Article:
The earnest prayer of a righteous person has great power and wonderful results. – James 5:26 (NLT)

There is a tension when it comes to public prayer in the United States.  Such prayers, especially those in conjunction with government sponsored events, have become watered down with oblique references to God.  Living in a pluralistic society, care is given not to offend adherents of various religions, including those who do not advocate religion at all.

I was reminded of this fact recently with Monday’s inauguration of President Barach Obama. Myrlie Evers-Williams, widow of slain civil rights leader Medger Evans, delivered the prayer for the occasion.  Within several hours of her prayer, the Huffington Post reported that Ms. Evers-Williams had incorrectly identified President Obama as the nation’s 45th president.  (He’s in fact the nation’s 44th president.)  The report made no mention that Ms. Evers-Williams also incorrectly quoted from the Pledge of Allegiance, omitting the phrase “under God.”

Please note that Ms. Evers-Williams did end her prayer with the phrase, “In Jesus’ name and the name of all who are holy and right we pray. Amen.”  By inserting the phrase, “and the name of all who are holy and right,” Ms. Ever-Williams appeased non-Christians who might find it offensive to pray singularly in the name of Jesus. (Click here for a link for the full transcript of the prayer.)

My initial critique of the inaugural prayer quickly turned to a critique of my own thinking.  I realized I was falling victim to thinking that plagues too many Christ-followers. I was expecting the government to endorse my faith.

We decry what appears to be ongoing removal of references to God and Jesus Christ from the public square.  Yet, a careful study of the scripture reveals that God did not depend upon the government to be an agent of evangelism, especially in the New Testament.  In fact the early church faced persecution from the Roman government at various times.  This persecution did not weaken the church, but actually had the opposite effect.  It strengthened it.  Persecution is one of the fertilizers that God allows to grow his church.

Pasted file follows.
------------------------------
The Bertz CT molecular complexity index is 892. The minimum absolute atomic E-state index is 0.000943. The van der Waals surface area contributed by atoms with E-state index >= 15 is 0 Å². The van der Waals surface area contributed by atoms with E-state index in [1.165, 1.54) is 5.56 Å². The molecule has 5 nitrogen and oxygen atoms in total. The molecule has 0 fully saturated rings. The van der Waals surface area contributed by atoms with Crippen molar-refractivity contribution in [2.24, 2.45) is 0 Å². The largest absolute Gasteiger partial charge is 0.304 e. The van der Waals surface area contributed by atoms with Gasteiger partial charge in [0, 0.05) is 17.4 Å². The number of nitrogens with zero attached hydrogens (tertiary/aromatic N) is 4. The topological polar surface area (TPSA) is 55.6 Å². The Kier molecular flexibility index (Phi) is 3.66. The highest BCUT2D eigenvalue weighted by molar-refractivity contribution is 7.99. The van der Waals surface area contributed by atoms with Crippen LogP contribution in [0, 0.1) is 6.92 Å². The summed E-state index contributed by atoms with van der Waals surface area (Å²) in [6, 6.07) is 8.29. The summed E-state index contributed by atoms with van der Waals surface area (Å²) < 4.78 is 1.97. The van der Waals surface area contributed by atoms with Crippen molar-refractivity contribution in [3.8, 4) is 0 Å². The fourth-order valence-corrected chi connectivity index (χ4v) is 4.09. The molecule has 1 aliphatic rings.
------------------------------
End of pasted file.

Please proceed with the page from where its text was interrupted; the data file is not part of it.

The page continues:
This is not to say that government as various times has not come to aid of the church or been on the side of right.  But often these efforts have had their beginnings with individuals or small groups of courageous people who were willing to take a stand.  Consider William Wilberforce’s years’ long struggle to abolish slavery in the British Empire.  Some have questioned President Abraham Lincoln’s tactics and movements in leading efforts to abolish slavery in the US, but the fact remains he did sign the Emancipation Proclamation during the Civil War, the Executive Order declaring slaves free in the Confederacy.  Lincoln later pushed for passage of the Thirteenth Amendment to the Constitution which formally outlawed slavery in the country.

In a republic like the United States we have many opportunities to influence the direction of our government. As citizens we can exercise our right to vote, lobby our elected officials or even run for political office.  However we often overlook our most potent influence – prayer.  God ordained the office of government.  Proverbs 21:1, reminds us, “The king’s heart is in the hand of the LORD; he directs it like a watercourse wherever he pleases” (NIV).  Prayer stirs the heart of God who in turns stirs the heart of the king.

While public references to God in prayer may continue to decline, neither government nor any other entity can remove prayer from the most important place – my heart and yours.  Only we can do that.  We sometimes treat prayer as our last line of defense but we must remember it is the first arrow we should pull from our quiver.